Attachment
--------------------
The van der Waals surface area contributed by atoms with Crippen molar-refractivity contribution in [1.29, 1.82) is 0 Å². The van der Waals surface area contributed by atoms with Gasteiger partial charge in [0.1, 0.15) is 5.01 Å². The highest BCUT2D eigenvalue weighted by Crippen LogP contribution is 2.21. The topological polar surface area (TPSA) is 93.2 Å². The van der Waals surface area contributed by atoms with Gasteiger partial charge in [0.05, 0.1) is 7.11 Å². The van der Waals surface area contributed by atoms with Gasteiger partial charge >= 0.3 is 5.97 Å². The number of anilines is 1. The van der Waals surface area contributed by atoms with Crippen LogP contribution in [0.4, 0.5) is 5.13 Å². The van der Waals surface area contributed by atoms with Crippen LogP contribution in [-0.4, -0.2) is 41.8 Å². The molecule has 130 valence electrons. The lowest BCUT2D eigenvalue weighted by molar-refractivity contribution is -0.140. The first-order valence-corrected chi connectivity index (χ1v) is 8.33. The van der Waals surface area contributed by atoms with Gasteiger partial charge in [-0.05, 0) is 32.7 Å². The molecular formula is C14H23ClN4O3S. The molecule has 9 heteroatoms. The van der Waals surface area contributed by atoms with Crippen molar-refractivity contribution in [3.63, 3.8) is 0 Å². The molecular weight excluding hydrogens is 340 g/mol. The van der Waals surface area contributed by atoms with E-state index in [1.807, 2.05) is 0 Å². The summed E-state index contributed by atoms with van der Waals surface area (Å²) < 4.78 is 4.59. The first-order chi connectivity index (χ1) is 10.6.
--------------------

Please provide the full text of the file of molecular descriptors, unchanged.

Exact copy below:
The van der Waals surface area contributed by atoms with Crippen molar-refractivity contribution in [1.29, 1.82) is 0 Å². The van der Waals surface area contributed by atoms with Gasteiger partial charge in [0.1, 0.15) is 5.01 Å². The highest BCUT2D eigenvalue weighted by Crippen LogP contribution is 2.21. The topological polar surface area (TPSA) is 93.2 Å². The van der Waals surface area contributed by atoms with Gasteiger partial charge in [0.05, 0.1) is 7.11 Å². The van der Waals surface area contributed by atoms with Gasteiger partial charge >= 0.3 is 5.97 Å². The number of anilines is 1. The van der Waals surface area contributed by atoms with Crippen LogP contribution in [0.4, 0.5) is 5.13 Å². The van der Waals surface area contributed by atoms with Crippen LogP contribution in [-0.4, -0.2) is 41.8 Å². The molecule has 130 valence electrons. The lowest BCUT2D eigenvalue weighted by molar-refractivity contribution is -0.140. The first-order valence-corrected chi connectivity index (χ1v) is 8.33. The van der Waals surface area contributed by atoms with Gasteiger partial charge in [-0.05, 0) is 32.7 Å². The molecular formula is C14H23ClN4O3S. The molecule has 9 heteroatoms. The van der Waals surface area contributed by atoms with Crippen molar-refractivity contribution in [3.63, 3.8) is 0 Å². The molecular weight excluding hydrogens is 340 g/mol. The van der Waals surface area contributed by atoms with E-state index in [1.807, 2.05) is 0 Å². The summed E-state index contributed by atoms with van der Waals surface area (Å²) < 4.78 is 4.59. The first-order chi connectivity index (χ1) is 10.6.